Mike Foster remembers it like it was yesterday.
It was 1971 in Vietnam and Foster and others were trying to rescue South Vietnamese soldiers and get them on a helicopter.
“I had my hand on this guy’s stomach trying to keep his guts from falling out and I felt his heart stop beating. He died in my arms,” said Foster, 66, a retired Union Pacific railroad engineer and a graduate of Mason City High School.
“Those experiences stay with you for a long time,” he said.
There are other reminders. “The sound of river water always makes me think of Vietnam,” said Foster. “And the sound of a helicopter — oh, my God.
“When you were over there, when you heard a copter, you always hoped it was coming for you.”
Foster has suffered from prostate cancer and heart disease and he is convinced both are related to his exposure to Agent Orange in Vietnam.
“Why would we do that?” he said. “There were babies over there who were exposed to that.”
But he dismisses the effects the war had on him. “I’m better off than 58,000 other guys who served over there,” said Foster.
“The Lord has been good to me,” he said, “to help me forget about a lot of this stuff. The Lord and my wife Kathy.”
Foster said when he came home, there wasn’t much time to adjust to civilian life. “I was in Vietnam one day, in San Francisco the next and in Mason City the next. That’s way too soon. There should have been maybe two weeks where we could have settled down a little,” he said.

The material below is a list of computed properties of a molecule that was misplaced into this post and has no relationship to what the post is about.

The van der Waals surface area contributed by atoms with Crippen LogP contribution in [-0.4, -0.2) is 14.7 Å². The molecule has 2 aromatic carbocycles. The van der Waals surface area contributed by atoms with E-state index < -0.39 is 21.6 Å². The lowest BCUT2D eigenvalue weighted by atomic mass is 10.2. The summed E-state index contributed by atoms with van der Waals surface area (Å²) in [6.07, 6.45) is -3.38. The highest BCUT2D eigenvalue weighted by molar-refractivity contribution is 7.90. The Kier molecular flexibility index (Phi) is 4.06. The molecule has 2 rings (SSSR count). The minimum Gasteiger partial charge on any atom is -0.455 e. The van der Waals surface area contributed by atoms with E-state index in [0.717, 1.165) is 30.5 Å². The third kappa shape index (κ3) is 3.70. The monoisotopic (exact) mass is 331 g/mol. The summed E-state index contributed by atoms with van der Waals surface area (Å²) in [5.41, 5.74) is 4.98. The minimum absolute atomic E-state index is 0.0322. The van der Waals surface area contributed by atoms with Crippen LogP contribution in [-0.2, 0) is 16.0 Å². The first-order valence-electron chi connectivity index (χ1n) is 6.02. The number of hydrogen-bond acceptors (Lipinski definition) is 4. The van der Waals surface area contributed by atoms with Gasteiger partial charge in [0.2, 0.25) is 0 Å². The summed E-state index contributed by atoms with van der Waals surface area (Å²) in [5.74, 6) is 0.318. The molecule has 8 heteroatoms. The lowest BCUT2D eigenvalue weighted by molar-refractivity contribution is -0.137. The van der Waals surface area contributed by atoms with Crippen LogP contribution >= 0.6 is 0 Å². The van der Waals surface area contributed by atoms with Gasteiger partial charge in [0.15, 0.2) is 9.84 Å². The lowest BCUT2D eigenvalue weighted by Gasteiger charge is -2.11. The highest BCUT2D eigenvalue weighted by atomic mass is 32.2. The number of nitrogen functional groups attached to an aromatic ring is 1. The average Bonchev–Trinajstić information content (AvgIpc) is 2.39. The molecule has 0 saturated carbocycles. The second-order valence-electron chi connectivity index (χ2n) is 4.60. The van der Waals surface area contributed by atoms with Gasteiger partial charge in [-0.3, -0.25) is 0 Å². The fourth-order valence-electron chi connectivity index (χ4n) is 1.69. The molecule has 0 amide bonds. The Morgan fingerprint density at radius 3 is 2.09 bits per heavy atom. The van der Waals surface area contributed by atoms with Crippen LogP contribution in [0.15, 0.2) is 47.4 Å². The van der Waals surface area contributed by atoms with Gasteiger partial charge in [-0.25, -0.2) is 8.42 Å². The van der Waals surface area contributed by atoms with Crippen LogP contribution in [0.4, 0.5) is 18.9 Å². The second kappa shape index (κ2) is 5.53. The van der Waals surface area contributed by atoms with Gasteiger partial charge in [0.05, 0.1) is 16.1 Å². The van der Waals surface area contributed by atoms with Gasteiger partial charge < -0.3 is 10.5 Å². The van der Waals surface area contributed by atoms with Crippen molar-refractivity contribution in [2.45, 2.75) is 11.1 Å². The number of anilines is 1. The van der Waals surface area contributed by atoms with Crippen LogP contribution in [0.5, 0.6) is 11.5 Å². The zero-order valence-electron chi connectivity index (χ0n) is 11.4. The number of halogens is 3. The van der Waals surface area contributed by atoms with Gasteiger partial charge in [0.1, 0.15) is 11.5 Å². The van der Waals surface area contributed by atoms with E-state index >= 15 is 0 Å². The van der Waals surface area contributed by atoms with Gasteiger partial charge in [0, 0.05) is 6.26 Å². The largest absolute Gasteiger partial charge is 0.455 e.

“I loved the Vietnam people and I loved their country. We sure put a lot of holes in it,” he said.
“South Vietnam people just wanted to be left alone. They had to deal with their government, our government and the Viet Cong.”
Foster was an infantry airborne pathfinder. “I wasn’t really attached to a unit. I was attached to different people. I’d be dropped off somewhere, do my job and then be picked up days later.
“So I didn’t have the camaraderie that others had and that was probably a good thing. The guys you saw killed were not close friends so I suppose you could say it wasn’t as hard on your heart.”
He said when he first was drafted, he volunteered to go to one training school after another. “I tried to do that for my entire tour but didn’t quite make it,” he said.
His first night in Vietnam, he heard enemy rounds “and I thought, it sure would be nice to be back on the farm in Iowa.”
Nearly 50 years later, looking back on his days in Vietnam, Foster has mixed emotions.
“I always believed in stopping Communism and I still do,” he said. “But military operations should be handled by the military and not by a president. It should not be political.”
Another memory from Vietnam: “Every day I thought about food. Food and water. I missed that more than I missed my girlfriend.”